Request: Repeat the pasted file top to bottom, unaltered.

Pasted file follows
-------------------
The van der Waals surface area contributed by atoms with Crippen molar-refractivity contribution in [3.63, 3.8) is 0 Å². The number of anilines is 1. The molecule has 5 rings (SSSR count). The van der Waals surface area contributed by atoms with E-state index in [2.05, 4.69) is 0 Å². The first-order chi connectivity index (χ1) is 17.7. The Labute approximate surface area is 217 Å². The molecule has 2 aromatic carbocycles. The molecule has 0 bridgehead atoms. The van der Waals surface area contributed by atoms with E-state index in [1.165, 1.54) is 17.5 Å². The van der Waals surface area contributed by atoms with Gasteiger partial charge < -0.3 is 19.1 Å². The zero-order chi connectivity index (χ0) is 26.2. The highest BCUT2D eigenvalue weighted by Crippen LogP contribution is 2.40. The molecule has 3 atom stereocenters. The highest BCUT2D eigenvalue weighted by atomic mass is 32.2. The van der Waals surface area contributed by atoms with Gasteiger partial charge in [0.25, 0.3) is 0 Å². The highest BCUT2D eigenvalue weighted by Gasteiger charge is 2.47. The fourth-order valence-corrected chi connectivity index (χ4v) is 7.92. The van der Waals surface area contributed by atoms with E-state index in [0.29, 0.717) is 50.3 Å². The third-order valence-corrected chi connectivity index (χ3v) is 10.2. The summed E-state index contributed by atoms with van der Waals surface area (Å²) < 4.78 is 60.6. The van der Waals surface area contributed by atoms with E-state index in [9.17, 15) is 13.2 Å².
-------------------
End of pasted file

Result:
The van der Waals surface area contributed by atoms with Crippen molar-refractivity contribution in [3.63, 3.8) is 0 Å². The number of anilines is 1. The molecule has 5 rings (SSSR count). The van der Waals surface area contributed by atoms with E-state index in [2.05, 4.69) is 0 Å². The first-order chi connectivity index (χ1) is 17.7. The Labute approximate surface area is 217 Å². The molecule has 2 aromatic carbocycles. The molecule has 0 bridgehead atoms. The van der Waals surface area contributed by atoms with E-state index in [1.165, 1.54) is 17.5 Å². The van der Waals surface area contributed by atoms with Gasteiger partial charge < -0.3 is 19.1 Å². The zero-order chi connectivity index (χ0) is 26.2. The highest BCUT2D eigenvalue weighted by Crippen LogP contribution is 2.40. The molecule has 3 atom stereocenters. The highest BCUT2D eigenvalue weighted by atomic mass is 32.2. The van der Waals surface area contributed by atoms with Gasteiger partial charge in [0.25, 0.3) is 0 Å². The highest BCUT2D eigenvalue weighted by Gasteiger charge is 2.47. The fourth-order valence-corrected chi connectivity index (χ4v) is 7.92. The van der Waals surface area contributed by atoms with E-state index in [0.29, 0.717) is 50.3 Å². The third-order valence-corrected chi connectivity index (χ3v) is 10.2. The summed E-state index contributed by atoms with van der Waals surface area (Å²) < 4.78 is 60.6. The van der Waals surface area contributed by atoms with E-state index in [9.17, 15) is 13.2 Å².